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The Myth of Thanksgiving

Alice Lele puts the focus on the often forgotten history of the holiday.

Growing up in the US, thanksgiving is a big event from a very young age. The significance was not lost on me from a young age: the time off from school, family coming into town from all over, a big dinner with lots of preparation involved. The excitement at home was accompanied by an explanation of the tradition at school, or from storybooks for young children. The standard history of thanksgiving is an inexcusably white-washed, oversimplification of a historic relationship between colonists and the Native Americans.

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When the pilgrims, Calvinists who sought religious freedom from the Anglican Church, came to America in the early seventeenth century, settlers in Plymouth Massachusetts experienced a severe winter. They had settled an area of Massachusetts left abandoned by the Patuxet who were wiped out by a plague. Only fifty of a hundred settlers survived the winter, and the remaining pilgrims were struggling to survive. They were introduced to the last remaining Patuxet named Squanto, who spoke English and survived the plague that wiped out his people, due to having been enslaved in Europe. Squanto and Samoset (the first to encounter the starving pilgrims) took pity on the pilgrims and taught them how to catch eel and grow corn in the harsh climate. Squanto died of plague a year later. Nearby the Wampanoag leader Massasoit also gave supplies to the pilgrims who did not have enough supplies. The feast itself took place in the fall of 1621, when the pilgrims, having survived the winter through the help of the Native Americans, took in their first harvest. There were 90 natives and 50 pilgrims present.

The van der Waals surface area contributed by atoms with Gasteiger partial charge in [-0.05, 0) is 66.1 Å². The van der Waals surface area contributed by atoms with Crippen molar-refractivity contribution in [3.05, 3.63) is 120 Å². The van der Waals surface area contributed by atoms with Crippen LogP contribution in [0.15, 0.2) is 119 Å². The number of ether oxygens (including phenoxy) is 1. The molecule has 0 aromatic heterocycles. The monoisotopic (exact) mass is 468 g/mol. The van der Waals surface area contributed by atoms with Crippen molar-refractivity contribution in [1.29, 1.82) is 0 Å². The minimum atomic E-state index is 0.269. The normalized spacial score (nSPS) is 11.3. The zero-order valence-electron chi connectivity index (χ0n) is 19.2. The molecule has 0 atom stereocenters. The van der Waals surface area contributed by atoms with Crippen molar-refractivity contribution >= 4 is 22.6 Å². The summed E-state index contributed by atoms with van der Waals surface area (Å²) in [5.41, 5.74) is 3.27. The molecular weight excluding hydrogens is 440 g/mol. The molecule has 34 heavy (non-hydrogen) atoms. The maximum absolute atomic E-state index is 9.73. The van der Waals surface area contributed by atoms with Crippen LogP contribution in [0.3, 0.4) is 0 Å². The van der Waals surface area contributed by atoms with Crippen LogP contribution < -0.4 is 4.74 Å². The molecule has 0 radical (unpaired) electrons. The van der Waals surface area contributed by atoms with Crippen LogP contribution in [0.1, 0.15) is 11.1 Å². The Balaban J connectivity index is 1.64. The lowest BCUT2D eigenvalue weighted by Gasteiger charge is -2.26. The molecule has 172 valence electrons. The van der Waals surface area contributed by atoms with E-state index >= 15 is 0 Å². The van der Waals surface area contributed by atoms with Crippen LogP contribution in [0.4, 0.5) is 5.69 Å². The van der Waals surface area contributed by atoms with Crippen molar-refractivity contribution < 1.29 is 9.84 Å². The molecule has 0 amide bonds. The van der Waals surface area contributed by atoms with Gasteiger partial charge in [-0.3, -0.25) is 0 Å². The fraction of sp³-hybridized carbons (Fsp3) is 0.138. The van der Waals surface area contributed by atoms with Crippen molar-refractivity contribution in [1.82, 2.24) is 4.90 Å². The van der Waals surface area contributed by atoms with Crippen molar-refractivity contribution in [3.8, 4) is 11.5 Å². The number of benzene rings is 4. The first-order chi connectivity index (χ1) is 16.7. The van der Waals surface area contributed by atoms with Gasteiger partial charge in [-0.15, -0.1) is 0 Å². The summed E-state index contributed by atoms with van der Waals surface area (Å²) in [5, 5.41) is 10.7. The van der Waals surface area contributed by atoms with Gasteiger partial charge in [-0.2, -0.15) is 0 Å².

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While most of these facts are presented in the storybooks we are given as children, there is a slant to the story that presents a relationship of equals. This could not be further from the truth. The pilgrims, and later their descendants, along with the United States itself, persecuted the Native Americans, driving them out of their own land, impeding on their trust, and at the height of the Trail of Tears in the 1820s essentially committing a genocide on the native population. The narrative created by the wealth of history presented to children and more generally the American population, is one of two communities setting aside their differences to break bread. What this skates over is the turbulent relationship that the pilgrims and the Native Americans had. This is such an ignorant view of this dynamic, to the point that Disney’s wild retelling of the story of Pocahontas was more successful in capturing this dynamic.

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The problem is, many Americans are ignorant of the depth of injustices committed against the natives of the country. The history of inequity and persecution goes back farther than that of our country’s establishment. It is disingenuous of us to celebrate a relationship that does not exist. Yes, the Wampanoag, Samoset and Squanto helped the pilgrims of Plymouth to survive the winter and in return the pilgrims invited them to a harvest festival, but this was not a foundation to a peaceful relationship of reciprocal trust and respect, as many storybooks suggest. There is a reason that, while Native Americans were so prominent in 1620, they were able to help the pilgrims, or even found their settlement on the abandoned site of the Patuxet. Meanwhile today, the native community of the US is small, persecuted, disenfranchised, and contained within small areas of the country. The traces of a vibrant and vast array of communities that spread across what is now the continental US are still visible in the names of towns, or by the discovery of arrowheads in the woods, or geographical markers with a cultural significance lost to history. The problem is, when we celebrate this historic occasion every year we gloss over the fate of the native community, while commemorating a relational dynamic that, if it existed, was extremely short-lived, before giving in to slaughter.

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